Well yeah I understand that...but I can't imagine Fender would not have made something work for THAT GUY! But who knows, times were different then.
Left handed guitars were available, but certainly much much less common. I would venture to guess that he began with a righty that was converted and for a few reasons simply liked it. Maybe someone can chime in on that part of the history!
 

jasons7

Silver Supporting Member
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1,374
Yeah, I had a lefty body flipped righty with a right hand reverse neck. Effectively a mirror image of his guitar. It was the worst thing to play. Everyone should try it because it gives you even more respect for what he could do. The volume knobs are in your forearm. The cable is pointing at your elbow. I eventually parted it out.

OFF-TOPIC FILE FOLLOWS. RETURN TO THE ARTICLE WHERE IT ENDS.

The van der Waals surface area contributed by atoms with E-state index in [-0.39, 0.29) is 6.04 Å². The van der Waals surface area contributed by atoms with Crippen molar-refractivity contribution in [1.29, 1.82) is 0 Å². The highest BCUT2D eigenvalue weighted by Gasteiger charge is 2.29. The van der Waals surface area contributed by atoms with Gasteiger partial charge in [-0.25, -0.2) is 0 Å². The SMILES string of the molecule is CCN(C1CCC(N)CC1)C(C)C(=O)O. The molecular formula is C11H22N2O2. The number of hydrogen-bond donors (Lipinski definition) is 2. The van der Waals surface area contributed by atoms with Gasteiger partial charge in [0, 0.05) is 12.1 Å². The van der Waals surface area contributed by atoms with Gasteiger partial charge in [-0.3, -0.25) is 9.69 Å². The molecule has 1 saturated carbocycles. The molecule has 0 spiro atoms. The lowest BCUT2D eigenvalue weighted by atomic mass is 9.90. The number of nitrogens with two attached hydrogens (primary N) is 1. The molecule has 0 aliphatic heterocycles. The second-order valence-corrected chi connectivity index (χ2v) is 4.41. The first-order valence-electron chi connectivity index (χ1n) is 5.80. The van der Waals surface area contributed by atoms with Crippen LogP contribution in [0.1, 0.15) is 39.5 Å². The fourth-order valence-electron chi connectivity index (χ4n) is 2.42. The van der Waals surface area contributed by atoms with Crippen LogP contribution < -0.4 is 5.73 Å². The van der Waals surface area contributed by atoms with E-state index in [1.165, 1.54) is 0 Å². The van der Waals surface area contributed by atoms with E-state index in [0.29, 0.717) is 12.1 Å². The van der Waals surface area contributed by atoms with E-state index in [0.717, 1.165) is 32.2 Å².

althekiller

Silver Supporting Member
Messages
1,343
Being a lefty is always a compromise. Even today on left handed guitars there are things that are wrong. For example, on my 56 American Vintage strat the pickups are stock right handed staggered rather than being lefty. Also, and this one bugs the hell out of me, is that fender puts normal "righty" taper pots in all their lefty guitars but wires them backwards so that it basically makes them useless. Makes them go from full volume to no volume and tone full on to all the way off.

I realize it would be a pain to put reverse taper pots in them but at least wire them the right way. I've rewire them all and have just learned that to turn my volume and tone up I actually move my pinky downwards. Finding reverse taper pots is hard so I just compromise with the normal "right handed ones." Makes volume swells a little more difficult but it at least they work correctly this way.

Point is, there are still things that you just have to learn to deal with if you're stupid enough like I am to play a guitar left handed and not force yourself to learn right handed at the beginning.
 

ColorBlindJames

Silver Supporting Member
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740